Possible In Code Improvements for All Systems

If your code utilizes Tensorflow or Pytorch, inter_ and intra_op_parallelism_threads can be configured, where intra is number of cores in the CPU and inter is number of sockets (for servers).

Joblib seems to be the best multiprocessing package in Python, and is used by default in scikit-learn. I won’t discuss multiprocessing here, but will mention that configuring a parallel_backend with inner_max_num_threads=1 and n_jobs can sometimes help in hyperthreading environments where joblib is used. This also sets the n_jobs for sklearn models if not already set. Also see threadpoolctl.

Example for system with 8 physical cores:

import tensorflow as tf




if scikit-learn-intelex installed and using Intel CPU

from sklearnex import patch_sklearn


conda install mkl-service (and use MKL as BLAS)

import mkl



joblib context appears to help the most on Linux, slower elsewhere

from joblib import parallel_backend

with parallel_backend(lokyinner_max_num_threads=1, n_jobs=8):

  from autots.evaluator.benchmark import Benchmark

  test = Benchmark(), times=1)


Intel Optimized Distributions

There is an entire OneAPI AI Toolkit out there if you want to download the optimized environment from Intel with one click. The documentation is much better than it was a year or two ago, but is still lacking in some regards – especially for Intel GPU use which I don’t think I ever got working (or it was just slower, like happens with CUDA in some workloads). I tested it and found it rather clunky.

However, I found installing the two primary individual packages to be easier: intel-tensorflow and Intel Extension for scikit-learn. I have not tested the PyTorch extension.

The most valuable seems to be intel-tensorflow which can be installed from pip, and intel-tensorflow-avx512 which can only be used on Linux. I noticed performance gains with both over regular Tensorflow. Use is easy: install and use Tensorflow as usual.

Use of pip install scikit-learn-intelex is also quite easy. It can be installed and used almost in place (see the documentation).

Performance benefit of both appeared to be relatively minor for my workload, but since using them and testing them is easy, it is definitely worth a try. Note this works best on newer CPUs, and many cloud VMs may use relatively old Intel CPUs.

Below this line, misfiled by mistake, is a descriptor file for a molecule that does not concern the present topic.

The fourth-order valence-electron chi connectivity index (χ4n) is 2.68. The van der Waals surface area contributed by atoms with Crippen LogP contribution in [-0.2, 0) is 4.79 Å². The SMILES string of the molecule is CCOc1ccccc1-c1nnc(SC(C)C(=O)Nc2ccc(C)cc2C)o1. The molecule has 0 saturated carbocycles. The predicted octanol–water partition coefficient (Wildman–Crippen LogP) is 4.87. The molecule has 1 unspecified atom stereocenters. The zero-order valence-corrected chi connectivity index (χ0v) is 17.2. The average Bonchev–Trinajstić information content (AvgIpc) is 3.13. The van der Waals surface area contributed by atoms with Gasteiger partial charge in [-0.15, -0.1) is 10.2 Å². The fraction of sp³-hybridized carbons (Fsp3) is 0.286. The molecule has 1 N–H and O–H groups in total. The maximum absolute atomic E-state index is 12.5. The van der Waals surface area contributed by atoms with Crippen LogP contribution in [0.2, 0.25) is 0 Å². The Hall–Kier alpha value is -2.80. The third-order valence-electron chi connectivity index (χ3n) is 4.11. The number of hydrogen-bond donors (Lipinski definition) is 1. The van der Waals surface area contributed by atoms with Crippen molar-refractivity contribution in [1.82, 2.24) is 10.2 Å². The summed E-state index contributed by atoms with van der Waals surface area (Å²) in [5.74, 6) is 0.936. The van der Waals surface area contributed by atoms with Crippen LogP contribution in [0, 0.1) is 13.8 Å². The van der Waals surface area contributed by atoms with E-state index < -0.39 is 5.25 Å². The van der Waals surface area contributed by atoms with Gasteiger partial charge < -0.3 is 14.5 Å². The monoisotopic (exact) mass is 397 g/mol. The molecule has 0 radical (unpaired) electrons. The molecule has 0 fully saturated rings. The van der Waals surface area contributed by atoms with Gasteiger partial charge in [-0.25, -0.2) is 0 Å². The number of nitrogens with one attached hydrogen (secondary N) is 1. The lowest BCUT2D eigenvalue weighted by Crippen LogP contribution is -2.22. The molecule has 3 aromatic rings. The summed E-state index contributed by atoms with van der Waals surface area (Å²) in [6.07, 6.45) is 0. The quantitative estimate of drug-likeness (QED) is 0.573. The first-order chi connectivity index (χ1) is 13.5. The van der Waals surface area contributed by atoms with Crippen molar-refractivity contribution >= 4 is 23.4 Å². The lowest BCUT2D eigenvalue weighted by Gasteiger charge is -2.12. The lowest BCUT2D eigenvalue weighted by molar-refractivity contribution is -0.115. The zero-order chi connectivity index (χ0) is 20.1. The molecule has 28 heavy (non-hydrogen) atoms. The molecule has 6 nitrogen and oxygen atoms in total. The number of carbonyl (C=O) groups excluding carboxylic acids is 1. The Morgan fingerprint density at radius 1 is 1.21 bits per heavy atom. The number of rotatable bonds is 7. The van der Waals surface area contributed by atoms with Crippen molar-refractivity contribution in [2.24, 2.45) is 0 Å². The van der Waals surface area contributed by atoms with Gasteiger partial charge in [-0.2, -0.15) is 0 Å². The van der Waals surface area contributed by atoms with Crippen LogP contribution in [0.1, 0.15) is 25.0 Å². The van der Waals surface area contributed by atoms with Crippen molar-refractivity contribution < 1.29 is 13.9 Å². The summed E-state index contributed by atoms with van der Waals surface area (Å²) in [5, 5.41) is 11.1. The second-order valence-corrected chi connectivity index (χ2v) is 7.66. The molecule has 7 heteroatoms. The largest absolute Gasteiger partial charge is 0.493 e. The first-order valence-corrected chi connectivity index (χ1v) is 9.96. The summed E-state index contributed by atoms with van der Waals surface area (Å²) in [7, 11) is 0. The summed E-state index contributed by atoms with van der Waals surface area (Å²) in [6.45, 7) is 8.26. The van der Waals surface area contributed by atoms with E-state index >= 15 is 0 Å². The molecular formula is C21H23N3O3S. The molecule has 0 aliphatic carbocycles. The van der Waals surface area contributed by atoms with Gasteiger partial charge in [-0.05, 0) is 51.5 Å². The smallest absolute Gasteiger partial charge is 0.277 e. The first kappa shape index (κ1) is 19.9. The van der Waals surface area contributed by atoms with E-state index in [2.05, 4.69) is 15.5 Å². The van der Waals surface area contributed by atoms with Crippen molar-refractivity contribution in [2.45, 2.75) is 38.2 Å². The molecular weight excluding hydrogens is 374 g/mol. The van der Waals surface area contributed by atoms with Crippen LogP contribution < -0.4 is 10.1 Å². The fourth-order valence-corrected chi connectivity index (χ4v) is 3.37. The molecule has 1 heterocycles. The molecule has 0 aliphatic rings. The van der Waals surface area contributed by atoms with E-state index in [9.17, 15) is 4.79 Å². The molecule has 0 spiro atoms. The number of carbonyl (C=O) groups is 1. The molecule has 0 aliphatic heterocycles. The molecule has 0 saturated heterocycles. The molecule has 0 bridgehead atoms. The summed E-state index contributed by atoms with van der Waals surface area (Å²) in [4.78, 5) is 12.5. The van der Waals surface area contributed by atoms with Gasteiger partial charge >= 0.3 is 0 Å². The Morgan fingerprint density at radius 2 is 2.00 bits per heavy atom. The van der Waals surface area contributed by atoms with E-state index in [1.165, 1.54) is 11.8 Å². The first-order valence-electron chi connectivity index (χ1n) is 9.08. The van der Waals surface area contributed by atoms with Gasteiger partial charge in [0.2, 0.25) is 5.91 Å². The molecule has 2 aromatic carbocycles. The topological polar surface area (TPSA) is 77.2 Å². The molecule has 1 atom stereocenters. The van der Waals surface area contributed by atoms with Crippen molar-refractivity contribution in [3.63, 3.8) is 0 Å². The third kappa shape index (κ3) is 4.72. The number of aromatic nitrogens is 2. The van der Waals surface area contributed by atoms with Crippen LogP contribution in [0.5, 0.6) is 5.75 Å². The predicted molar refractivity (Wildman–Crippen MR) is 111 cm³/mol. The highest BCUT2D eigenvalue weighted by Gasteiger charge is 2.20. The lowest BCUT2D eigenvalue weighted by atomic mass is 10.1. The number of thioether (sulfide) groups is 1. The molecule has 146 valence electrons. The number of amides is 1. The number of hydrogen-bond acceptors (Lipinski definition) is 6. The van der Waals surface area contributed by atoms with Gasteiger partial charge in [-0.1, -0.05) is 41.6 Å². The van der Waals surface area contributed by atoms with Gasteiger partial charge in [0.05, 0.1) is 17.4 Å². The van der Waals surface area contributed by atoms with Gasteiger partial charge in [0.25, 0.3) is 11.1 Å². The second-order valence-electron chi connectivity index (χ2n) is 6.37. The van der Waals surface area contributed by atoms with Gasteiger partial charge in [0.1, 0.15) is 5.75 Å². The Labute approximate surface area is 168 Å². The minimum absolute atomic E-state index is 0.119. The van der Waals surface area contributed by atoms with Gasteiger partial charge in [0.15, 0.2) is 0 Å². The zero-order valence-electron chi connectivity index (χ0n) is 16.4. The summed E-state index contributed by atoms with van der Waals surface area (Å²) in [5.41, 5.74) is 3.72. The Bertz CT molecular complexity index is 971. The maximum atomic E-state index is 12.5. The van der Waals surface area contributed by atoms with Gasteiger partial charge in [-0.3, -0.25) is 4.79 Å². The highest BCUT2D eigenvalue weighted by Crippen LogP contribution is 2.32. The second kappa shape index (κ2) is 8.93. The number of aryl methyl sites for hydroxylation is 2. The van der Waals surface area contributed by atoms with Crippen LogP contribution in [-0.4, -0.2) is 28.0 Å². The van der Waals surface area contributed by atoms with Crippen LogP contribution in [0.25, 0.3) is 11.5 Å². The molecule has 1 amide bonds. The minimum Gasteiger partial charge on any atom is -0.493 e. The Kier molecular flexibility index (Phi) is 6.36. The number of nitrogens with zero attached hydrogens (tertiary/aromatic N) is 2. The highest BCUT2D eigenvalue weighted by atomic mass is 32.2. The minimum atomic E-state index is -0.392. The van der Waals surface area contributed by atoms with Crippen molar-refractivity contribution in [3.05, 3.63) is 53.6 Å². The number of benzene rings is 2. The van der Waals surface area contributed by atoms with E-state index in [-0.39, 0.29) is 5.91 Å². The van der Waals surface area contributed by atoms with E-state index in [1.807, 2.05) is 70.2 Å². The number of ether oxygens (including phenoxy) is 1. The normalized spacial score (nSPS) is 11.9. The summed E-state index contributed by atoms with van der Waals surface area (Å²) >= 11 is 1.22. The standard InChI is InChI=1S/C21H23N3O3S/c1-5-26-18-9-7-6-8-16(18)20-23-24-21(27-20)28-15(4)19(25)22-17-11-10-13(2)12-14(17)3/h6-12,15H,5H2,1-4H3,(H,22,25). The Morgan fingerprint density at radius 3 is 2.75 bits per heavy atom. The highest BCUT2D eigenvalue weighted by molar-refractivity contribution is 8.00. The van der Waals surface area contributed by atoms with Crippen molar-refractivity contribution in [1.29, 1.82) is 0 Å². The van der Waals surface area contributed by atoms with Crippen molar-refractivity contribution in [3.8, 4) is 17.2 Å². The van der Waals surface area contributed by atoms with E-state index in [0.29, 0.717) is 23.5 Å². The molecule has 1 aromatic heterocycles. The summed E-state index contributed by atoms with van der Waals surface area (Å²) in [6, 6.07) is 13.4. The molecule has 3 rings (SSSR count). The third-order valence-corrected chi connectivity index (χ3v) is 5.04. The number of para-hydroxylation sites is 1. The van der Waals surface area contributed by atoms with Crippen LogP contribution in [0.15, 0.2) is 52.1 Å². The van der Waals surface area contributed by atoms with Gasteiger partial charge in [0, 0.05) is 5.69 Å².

Setting Environmental Variables

Most of the underlying libraries that run numeric acceleration utilize environmental variables to configure multithreading. Setting these can boost performance quite easily. The following configuration is simple and achieves most or all of the potential in most systems. Generally, it is best to apply variables on the command line using the export command (Linux) or set command (Windows) as it applies to all user processes, but I have included the rest in Python for simplicity.

Here 8 Physical CPUs are used in threads which is 16 cloud vCPUs. Adjust according to your machine.




OMP_NUM_THREADS is the one environmental variable that has impact across all environments that I have seen. The best default number is equal to the number of physical cores, however fewer or more threads may be more efficient. I especially expect that to be true as CPUs with a mix of big and little cores become more common. With those, I noticed that setting num threads equal to the number of performance cores was sometimes more effective, as was using 8 even if more are available.

Setting Environmental Variables on Intel on Linux

Not all of what follows is Intel specific. Anything starting with “KMP” or with “MKL” in the name is Intel specific (or disables Intel-specific), however, everything else may be applicable to more systems. This doesn’t seem to have as much effect on Windows or MacOS where the OS seems to override more direct control over threads.

If you love parameter tuning, then Intel CPUs are for you. The MKL, OneAPI, and OneDNN implementations can give good performance, but to get that performance there often needs to be a bit of environment tuning – which if not done, or not done well, can lead to impressive slowness instead. Make sure you test the performance of any configuration.

This recipe seems to be one reasonable starting point for an Intel machine with 8 cores:

import os

os.environ[“OMP_NUM_THREADS”] = “8”

os.environ[“TF_DISABLE_MKL”] = “0”

os.environ[“TF_ENABLE_ONEDNN_OPTS”] = “1”

os.environ[“KMP_BLOCKTIME”] = “1”

If you have hyperthreading on (you probably do), a little more tuning seems to be helpful as well:

os.environ[“OMP_DYNAMIC”] = “true”

os.environ[“KMP_AFFINITY”] = “noverbose,granularity=fine,balanced,1,0”

MXNet seems to like hyperthreading on, KMP_BLOCKTIME=0, and OMP_PROC_BIND options

See appendix for more common variables for tuning.